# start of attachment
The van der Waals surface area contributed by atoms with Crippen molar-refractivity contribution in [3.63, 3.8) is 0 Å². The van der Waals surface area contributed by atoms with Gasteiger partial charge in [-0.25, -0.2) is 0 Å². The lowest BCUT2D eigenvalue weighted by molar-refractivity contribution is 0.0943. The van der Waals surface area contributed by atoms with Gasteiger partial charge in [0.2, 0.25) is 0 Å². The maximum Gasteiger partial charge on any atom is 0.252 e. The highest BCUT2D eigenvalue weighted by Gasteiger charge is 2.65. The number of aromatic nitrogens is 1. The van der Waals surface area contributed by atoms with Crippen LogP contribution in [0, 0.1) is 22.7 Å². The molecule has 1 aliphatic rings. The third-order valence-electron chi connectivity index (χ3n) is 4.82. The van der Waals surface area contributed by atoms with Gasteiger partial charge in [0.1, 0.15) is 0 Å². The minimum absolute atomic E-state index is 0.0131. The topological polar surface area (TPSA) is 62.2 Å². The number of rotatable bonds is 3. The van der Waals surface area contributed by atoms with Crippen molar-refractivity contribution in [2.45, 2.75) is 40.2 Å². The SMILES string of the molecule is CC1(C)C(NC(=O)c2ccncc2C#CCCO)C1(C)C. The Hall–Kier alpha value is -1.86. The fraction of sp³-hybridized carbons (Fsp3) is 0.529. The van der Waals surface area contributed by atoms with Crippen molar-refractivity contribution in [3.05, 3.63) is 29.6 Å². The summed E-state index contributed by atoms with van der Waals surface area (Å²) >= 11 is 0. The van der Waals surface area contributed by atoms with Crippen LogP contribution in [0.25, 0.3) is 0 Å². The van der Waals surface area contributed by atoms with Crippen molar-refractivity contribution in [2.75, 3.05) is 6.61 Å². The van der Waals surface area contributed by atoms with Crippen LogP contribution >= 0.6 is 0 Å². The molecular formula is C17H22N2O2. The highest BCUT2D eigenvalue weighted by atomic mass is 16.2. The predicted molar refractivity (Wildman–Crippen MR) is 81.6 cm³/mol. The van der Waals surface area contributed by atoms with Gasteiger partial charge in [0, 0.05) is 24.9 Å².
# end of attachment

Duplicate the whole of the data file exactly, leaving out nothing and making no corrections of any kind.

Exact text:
The van der Waals surface area contributed by atoms with Crippen molar-refractivity contribution in [3.63, 3.8) is 0 Å². The van der Waals surface area contributed by atoms with Gasteiger partial charge in [-0.25, -0.2) is 0 Å². The lowest BCUT2D eigenvalue weighted by molar-refractivity contribution is 0.0943. The van der Waals surface area contributed by atoms with Gasteiger partial charge in [0.2, 0.25) is 0 Å². The maximum Gasteiger partial charge on any atom is 0.252 e. The highest BCUT2D eigenvalue weighted by Gasteiger charge is 2.65. The number of aromatic nitrogens is 1. The van der Waals surface area contributed by atoms with Crippen LogP contribution in [0, 0.1) is 22.7 Å². The molecule has 1 aliphatic rings. The third-order valence-electron chi connectivity index (χ3n) is 4.82. The van der Waals surface area contributed by atoms with Gasteiger partial charge in [0.1, 0.15) is 0 Å². The minimum absolute atomic E-state index is 0.0131. The topological polar surface area (TPSA) is 62.2 Å². The number of rotatable bonds is 3. The van der Waals surface area contributed by atoms with Crippen molar-refractivity contribution in [2.45, 2.75) is 40.2 Å². The SMILES string of the molecule is CC1(C)C(NC(=O)c2ccncc2C#CCCO)C1(C)C. The Hall–Kier alpha value is -1.86. The fraction of sp³-hybridized carbons (Fsp3) is 0.529. The van der Waals surface area contributed by atoms with Crippen molar-refractivity contribution in [3.05, 3.63) is 29.6 Å². The summed E-state index contributed by atoms with van der Waals surface area (Å²) >= 11 is 0. The van der Waals surface area contributed by atoms with Crippen LogP contribution in [0.25, 0.3) is 0 Å². The van der Waals surface area contributed by atoms with Crippen molar-refractivity contribution in [2.75, 3.05) is 6.61 Å². The van der Waals surface area contributed by atoms with Crippen LogP contribution >= 0.6 is 0 Å². The molecular formula is C17H22N2O2. The highest BCUT2D eigenvalue weighted by atomic mass is 16.2. The predicted molar refractivity (Wildman–Crippen MR) is 81.6 cm³/mol. The van der Waals surface area contributed by atoms with Gasteiger partial charge in [0, 0.05) is 24.9 Å².